Selecting methods [part 1]

For the next several posts I will talk about the process of method selection.

Method selection is tricky in general, but it seems particularly challenging when studying a complex socio-ecological system like a city, and a resource (P in my case) that is affected both by biophysical and by sociopolitical factors. I think it gets even more complicated because the methods you use also depend on the skill sets you have, collaborators and facilities you have access to, and what you want to learn.  Obviously methods, first and foremost, need to be appropriate to answer the research questions.

In my case, I felt that the questions that interested me about the importance of local context on urban P cycling and the role of urban agriculture could require both natural science and social science methods. I wanted (and still want) to measure the flow of P in the urban ecosystem (natural science), and I wanted to understand the context that may be influencing the flow of P (social science). The division wasn’t that clear after all.

In order to carry out my research I selected the flowing strategies:

 Case study comparison

I selected 6 cities, in fact 2 clusters of 3 cities, to be able to compare P cycling, UA, and P recycling between and within the clusters, getting a better idea of the importance of local context. Although case studies are used both in natural and social sciences, it seems that the literature on case studies, when you are involving people in the system (and cities do have a lot of people in them!) as a method is more developed in the social sciences ( I used this book as a guide).

 Substance Flow Analysis

In order to compare P in the case studies I decided to use Substance Flow Analysis (SFA is used in both Industrial Ecology but also in Ecosystem Ecology, here are some papers that do it for N and P here, here, here, here, and a summary of the use of urban metabolism and SFA are here and here).  It’s a method I am familiar with, as I used it in my master’s degree. I decided to do SFA on the food system of a city (not the city as a whole) to match my research questions and minimize unnecessary data collections (more on that in another post).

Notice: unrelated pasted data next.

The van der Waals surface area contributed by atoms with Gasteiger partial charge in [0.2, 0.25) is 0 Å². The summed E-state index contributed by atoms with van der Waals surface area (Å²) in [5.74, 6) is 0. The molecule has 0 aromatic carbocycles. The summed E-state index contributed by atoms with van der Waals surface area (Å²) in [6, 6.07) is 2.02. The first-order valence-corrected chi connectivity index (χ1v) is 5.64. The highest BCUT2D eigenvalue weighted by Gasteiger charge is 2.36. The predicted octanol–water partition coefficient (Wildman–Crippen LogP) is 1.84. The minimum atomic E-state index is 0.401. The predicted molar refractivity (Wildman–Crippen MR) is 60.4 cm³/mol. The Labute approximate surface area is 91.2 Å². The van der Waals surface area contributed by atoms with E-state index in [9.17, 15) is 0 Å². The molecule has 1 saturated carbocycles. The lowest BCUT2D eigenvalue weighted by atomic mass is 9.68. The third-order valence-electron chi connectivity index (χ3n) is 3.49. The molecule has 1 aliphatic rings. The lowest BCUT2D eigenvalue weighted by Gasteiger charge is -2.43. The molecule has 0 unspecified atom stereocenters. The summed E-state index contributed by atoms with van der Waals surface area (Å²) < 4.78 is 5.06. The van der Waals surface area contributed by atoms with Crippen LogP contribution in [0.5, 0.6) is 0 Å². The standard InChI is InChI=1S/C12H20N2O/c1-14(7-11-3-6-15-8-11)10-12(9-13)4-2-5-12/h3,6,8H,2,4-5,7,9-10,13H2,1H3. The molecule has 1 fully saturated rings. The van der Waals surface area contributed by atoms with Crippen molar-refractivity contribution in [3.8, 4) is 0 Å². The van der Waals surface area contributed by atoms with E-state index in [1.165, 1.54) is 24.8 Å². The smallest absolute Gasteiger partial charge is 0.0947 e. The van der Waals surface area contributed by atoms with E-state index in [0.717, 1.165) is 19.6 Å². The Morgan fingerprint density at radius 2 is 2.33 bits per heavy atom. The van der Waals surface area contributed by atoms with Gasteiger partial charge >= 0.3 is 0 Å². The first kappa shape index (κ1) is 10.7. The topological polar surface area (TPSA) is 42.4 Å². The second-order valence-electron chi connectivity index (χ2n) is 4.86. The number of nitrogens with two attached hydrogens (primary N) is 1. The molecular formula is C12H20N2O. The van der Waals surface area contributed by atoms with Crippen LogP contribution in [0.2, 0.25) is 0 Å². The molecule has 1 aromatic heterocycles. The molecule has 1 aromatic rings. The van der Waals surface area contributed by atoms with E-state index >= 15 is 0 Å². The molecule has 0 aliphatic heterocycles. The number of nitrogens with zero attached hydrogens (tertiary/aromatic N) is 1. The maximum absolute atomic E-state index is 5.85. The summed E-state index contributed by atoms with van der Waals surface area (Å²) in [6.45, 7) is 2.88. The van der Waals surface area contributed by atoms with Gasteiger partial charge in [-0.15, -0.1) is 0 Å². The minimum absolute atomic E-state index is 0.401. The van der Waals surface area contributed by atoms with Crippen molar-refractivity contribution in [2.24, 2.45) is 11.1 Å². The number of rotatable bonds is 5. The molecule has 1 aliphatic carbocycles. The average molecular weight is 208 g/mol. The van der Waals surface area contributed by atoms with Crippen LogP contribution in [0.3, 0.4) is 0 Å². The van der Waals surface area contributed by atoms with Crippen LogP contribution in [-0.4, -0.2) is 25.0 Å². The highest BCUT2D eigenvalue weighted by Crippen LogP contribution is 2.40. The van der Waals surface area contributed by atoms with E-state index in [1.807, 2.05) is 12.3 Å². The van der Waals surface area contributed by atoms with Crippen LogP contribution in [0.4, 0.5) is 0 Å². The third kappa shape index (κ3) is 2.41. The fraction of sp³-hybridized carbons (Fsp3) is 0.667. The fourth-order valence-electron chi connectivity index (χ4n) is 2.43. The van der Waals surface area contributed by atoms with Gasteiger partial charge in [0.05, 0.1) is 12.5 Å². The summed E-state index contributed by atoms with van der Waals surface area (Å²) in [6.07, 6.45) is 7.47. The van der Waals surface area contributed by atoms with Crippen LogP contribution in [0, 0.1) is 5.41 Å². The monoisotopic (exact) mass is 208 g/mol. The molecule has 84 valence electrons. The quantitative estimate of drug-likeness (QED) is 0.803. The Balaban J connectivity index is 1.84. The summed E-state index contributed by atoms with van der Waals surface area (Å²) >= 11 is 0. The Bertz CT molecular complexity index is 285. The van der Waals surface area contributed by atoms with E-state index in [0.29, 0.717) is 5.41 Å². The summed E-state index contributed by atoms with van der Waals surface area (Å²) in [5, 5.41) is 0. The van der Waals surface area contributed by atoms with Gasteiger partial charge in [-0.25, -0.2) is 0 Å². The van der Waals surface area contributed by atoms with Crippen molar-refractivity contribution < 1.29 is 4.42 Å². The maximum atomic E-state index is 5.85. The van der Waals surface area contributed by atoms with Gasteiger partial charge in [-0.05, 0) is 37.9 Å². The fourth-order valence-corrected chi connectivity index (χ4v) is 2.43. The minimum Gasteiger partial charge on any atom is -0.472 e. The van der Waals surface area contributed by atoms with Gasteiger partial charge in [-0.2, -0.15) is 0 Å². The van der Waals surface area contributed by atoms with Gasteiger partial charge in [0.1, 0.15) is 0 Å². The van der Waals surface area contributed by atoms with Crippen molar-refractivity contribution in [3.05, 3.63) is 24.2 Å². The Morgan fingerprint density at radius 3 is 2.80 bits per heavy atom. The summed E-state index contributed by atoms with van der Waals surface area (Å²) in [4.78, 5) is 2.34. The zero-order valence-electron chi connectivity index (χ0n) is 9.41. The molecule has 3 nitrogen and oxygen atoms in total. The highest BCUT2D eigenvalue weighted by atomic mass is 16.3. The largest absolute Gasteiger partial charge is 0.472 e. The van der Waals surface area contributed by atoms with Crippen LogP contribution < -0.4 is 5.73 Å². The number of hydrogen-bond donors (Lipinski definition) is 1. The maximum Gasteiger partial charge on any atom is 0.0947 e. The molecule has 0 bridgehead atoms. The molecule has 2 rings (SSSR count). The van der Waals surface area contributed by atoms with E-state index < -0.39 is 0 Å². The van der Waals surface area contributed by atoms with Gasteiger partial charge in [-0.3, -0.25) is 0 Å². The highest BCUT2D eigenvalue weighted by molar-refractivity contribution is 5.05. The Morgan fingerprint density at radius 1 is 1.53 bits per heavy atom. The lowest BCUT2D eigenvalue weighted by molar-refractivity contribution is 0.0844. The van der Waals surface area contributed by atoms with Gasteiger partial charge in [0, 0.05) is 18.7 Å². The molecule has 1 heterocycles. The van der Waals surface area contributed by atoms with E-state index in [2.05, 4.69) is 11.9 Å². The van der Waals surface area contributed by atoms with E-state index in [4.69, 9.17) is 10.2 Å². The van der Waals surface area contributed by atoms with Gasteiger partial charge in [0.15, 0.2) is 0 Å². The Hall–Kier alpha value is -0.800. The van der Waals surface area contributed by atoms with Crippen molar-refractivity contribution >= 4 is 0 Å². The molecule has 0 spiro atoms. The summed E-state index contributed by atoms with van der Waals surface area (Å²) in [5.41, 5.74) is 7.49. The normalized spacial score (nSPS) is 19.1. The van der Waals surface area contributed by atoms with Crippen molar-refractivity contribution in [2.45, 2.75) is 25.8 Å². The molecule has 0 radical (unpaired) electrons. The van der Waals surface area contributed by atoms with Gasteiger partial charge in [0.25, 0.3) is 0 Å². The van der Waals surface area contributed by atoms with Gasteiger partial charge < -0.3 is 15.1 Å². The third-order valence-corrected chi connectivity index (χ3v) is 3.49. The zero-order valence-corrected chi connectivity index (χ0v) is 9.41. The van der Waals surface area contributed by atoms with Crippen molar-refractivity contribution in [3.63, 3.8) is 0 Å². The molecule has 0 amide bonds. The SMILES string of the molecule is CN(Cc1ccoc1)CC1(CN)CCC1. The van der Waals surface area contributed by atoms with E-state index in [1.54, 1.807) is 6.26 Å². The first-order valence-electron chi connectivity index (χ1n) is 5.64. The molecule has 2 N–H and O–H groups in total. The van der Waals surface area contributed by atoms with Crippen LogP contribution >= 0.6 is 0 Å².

Basically for SFA of P you need to know:

  1. The boundaries of your system (physical, temporal, and theoretical)
  2. The amount of organic material and fertilizer (entering the city, being moved around in the city, and exiting the city as waste, pollution, or as a productive output)
  3. The amount of P in each one of these flows

In order to get these data you could

  1. Look at the peer-reviewed literature and official city, organizations, or company documentation
  2. Collect secondary data by asking stakeholders (people that participate in the food and waste system of the city) through surveys and interviews about what they know about the flow of these materials and P concentrations
  3. Collect primary data by going around and collecting your own data with field measurements and lab tests (both flow of material and the concentration of P).

 Local Context

In order to examine the effect of “local context” it seems that you first have to define what local context is in the framework of your questions (more on a post about what am I really measuring).  I see three broad ways to look at it.

  1. Literature review on studies where their explicitly interviewed people about why they do what they do.
  2. Review of “larger scale” official data about the city as a whole. For example, temperature, socio-demographic data or survey data on practices carried out by cities or other organizations.
  3. Collect your own interview and survey data about motivations, barriers, and facilitators.

I think it’s important to note that these methods are not mutually exclusive and that in order to triangulate bias (jargon word that means trying to better understand a system or event from more than one perspective) you need to use more than one method.  It also important to note that not all these methods measure the same thing, and that taking into consideration limited financial and time resources excludes some of these methods from being  “fully” carried out.


New York City (left) and Montreal (right), two of my case studies cities, on a cloudy day. They have some similar local context (both islands), but are also different. Looking at P cycling and UA will be exciting in both cases!


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